Ireland and the United Kingdom do not participate in legislation adopted in the area of freedom, security and justice, which includes all matters previously part of the pre-Amsterdam Justice and Home Affairs pillar. This decision will be reviewed in Ireland three years after the treaty enters into force. Both states can, however, opt-in on these issues on a case-by-case basis, which they usually do, except on matters related to Schengen. Under Protocol 36 of the Lisbon Treaty, the UK also has the option to opt-out of all the police and criminal justice legislation adopted prior to the Lisbon Treaty, when they gained the right to opt-in on a case-by-case basis. The decision to opt-out must be made by June 2014, six months prior to the aforementioned measures coming under the jurisdiction of the European Court of Justice. While the protocol only permits the UK to either opt-out from all the legislation or none of it, they are permitted to subsequently opt back into individual measures. The Prime Minister of the UK David Cameron has stated that he intends to exercise this opt-out.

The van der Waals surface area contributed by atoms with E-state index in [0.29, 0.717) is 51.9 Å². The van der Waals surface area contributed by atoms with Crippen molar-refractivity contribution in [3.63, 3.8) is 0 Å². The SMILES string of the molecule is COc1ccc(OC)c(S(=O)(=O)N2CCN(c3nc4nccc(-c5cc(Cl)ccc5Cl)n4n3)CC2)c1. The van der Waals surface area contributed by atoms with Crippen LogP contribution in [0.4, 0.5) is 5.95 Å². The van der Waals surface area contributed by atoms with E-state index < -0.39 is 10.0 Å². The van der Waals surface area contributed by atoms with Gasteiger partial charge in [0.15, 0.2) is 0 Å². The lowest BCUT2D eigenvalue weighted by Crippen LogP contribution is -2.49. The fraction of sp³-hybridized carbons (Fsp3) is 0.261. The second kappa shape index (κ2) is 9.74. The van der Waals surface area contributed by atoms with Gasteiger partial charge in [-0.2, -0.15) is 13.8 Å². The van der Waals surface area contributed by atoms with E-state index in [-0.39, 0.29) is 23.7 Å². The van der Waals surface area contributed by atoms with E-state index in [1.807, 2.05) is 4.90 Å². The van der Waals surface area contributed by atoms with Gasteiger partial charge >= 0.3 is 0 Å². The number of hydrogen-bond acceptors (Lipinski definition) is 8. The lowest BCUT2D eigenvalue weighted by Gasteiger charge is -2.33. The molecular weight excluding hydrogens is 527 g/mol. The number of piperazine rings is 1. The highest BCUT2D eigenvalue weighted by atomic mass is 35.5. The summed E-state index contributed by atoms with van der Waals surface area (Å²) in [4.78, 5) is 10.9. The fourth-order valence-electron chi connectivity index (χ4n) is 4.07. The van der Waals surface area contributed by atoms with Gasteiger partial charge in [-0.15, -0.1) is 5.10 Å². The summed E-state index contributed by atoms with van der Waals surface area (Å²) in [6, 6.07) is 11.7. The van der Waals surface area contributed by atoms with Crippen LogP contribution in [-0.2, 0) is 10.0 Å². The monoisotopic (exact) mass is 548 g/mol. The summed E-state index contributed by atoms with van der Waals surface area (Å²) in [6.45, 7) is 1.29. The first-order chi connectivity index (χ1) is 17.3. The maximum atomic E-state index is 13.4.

In 2009, Czech President Václav Klaus refused to complete ratification of the Treaty of Lisbon unless the Czech Republic was given an opt-out from the Charter of Fundamental Rights (as Poland and the United Kingdom had been with Protocol 30(source)) fearing the Charter would allow the families of Germans who were expelled from territory in modern day Czech Republic after the Second World War to challenge the expulsion before the EU's courts, though legal experts suggested that the laws under which the German were expelled, the Beneš decrees, did not fall under the jurisdiction of EU law. In October 2009, EU leaders agreed to amend the protocol at the time of the next accession treaty to include the Czech Republic.